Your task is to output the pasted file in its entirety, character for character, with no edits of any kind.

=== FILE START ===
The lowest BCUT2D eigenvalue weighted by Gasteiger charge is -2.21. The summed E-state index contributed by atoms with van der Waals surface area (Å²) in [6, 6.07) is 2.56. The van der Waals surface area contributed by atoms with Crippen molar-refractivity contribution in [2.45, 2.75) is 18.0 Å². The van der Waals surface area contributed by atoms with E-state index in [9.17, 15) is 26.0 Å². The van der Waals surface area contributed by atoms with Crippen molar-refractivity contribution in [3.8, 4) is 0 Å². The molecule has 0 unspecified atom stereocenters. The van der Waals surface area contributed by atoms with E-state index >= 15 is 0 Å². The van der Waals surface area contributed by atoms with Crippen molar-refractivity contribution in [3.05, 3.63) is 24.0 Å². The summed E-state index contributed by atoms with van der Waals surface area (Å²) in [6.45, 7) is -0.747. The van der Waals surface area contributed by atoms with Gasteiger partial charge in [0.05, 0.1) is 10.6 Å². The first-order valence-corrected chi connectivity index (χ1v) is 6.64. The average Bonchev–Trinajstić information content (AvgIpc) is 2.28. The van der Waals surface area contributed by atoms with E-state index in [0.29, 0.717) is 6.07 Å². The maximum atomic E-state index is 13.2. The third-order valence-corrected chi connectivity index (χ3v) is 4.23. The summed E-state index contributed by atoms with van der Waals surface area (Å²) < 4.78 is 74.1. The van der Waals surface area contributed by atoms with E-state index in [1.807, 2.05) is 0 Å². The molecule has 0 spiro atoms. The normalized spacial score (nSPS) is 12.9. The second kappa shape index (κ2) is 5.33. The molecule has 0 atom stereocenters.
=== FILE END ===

The lowest BCUT2D eigenvalue weighted by Gasteiger charge is -2.21. The summed E-state index contributed by atoms with van der Waals surface area (Å²) in [6, 6.07) is 2.56. The van der Waals surface area contributed by atoms with Crippen molar-refractivity contribution in [2.45, 2.75) is 18.0 Å². The van der Waals surface area contributed by atoms with E-state index in [9.17, 15) is 26.0 Å². The van der Waals surface area contributed by atoms with Crippen molar-refractivity contribution in [3.8, 4) is 0 Å². The molecule has 0 unspecified atom stereocenters. The van der Waals surface area contributed by atoms with E-state index >= 15 is 0 Å². The van der Waals surface area contributed by atoms with Crippen molar-refractivity contribution in [3.05, 3.63) is 24.0 Å². The summed E-state index contributed by atoms with van der Waals surface area (Å²) in [6.45, 7) is -0.747. The van der Waals surface area contributed by atoms with Gasteiger partial charge in [0.05, 0.1) is 10.6 Å². The first-order valence-corrected chi connectivity index (χ1v) is 6.64. The average Bonchev–Trinajstić information content (AvgIpc) is 2.28. The van der Waals surface area contributed by atoms with E-state index in [0.29, 0.717) is 6.07 Å². The maximum atomic E-state index is 13.2. The third-order valence-corrected chi connectivity index (χ3v) is 4.23. The summed E-state index contributed by atoms with van der Waals surface area (Å²) < 4.78 is 74.1. The van der Waals surface area contributed by atoms with E-state index in [1.807, 2.05) is 0 Å². The molecule has 0 spiro atoms. The normalized spacial score (nSPS) is 12.9. The second kappa shape index (κ2) is 5.33. The molecule has 0 atom stereocenters.